It's believed that both the Mavericks and Nets also lobbied hard to contest what they feared for much of Monday to be stricter demands on the Van Horn portion of the deal. Both teams did so knowing that the league doesn't have an ironclad policy on such matters or any mention of this type of scenario in its current labor agreement.
League sources told ESPN.com last week that the Gasol trade would have been disallowed had McKie not reported to Memphis to make himself available to play for the Grizzlies.
NBA president of league and basketball operations Joel Litvin acknowledged Saturday in New Orleans that deciding whether to allow unofficially retired players like McKie and Van Horn to be added to a trade is judged on a "case-by-case" basis.
McKie might have been a different case anyway, since the Lakers had to extricate the 35-year-old from a coaching job in Philadelphia before signing and trading him as part of their package for Gasol. It's also inaccurate to suggest that Van Horn's career was ever over, as he and Falk have long maintained since the player's departure from the NBA after the 2006 Finals with Dallas that they considered it more of an open-ended break after playing for five teams in a span of five seasons. They always left open the possibility that the 6-foot-10 forward would return. In each of the past two offseasons, Van Horn has rebuffed considerable interest from free-agent suitors to enjoy his private life after a lucrative nine-year career.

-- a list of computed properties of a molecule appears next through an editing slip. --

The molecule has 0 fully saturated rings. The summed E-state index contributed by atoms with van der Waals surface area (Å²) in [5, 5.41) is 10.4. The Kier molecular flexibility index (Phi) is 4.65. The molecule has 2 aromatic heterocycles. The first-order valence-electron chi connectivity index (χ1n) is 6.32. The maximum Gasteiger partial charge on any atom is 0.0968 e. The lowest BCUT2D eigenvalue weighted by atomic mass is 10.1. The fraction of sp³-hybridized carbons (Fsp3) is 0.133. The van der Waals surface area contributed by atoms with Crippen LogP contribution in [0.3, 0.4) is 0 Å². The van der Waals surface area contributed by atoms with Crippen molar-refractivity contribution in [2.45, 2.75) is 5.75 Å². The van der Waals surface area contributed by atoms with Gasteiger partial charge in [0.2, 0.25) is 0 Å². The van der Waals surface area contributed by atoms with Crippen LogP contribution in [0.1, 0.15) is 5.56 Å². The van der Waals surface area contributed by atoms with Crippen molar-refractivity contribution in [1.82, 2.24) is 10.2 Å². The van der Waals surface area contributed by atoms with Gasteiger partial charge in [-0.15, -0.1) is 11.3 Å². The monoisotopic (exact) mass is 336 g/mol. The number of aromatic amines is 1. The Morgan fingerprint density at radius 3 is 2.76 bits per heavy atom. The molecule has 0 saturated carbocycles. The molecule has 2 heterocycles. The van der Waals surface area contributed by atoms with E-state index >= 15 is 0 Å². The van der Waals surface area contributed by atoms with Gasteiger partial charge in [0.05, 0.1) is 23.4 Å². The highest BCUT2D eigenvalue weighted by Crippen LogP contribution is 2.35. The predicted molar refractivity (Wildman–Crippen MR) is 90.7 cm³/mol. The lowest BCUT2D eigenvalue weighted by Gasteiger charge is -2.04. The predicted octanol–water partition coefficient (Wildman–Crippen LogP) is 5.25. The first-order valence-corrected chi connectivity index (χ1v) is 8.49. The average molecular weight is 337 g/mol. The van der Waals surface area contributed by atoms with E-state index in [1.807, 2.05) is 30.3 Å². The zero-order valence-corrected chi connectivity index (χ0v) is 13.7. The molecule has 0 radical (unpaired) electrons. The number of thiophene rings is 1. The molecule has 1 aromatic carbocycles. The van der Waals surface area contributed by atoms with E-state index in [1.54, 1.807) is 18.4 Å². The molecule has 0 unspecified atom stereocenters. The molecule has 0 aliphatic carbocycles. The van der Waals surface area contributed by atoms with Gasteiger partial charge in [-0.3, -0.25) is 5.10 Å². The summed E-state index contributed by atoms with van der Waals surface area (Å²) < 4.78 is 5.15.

"It's a very aberrational situation," Falk said earlier Monday, referring to the roller-coaster nature of the Kidd trade as well as the prospect of Van Horn coming out of retirement at 32 to save a trade that bails out two of his former teams.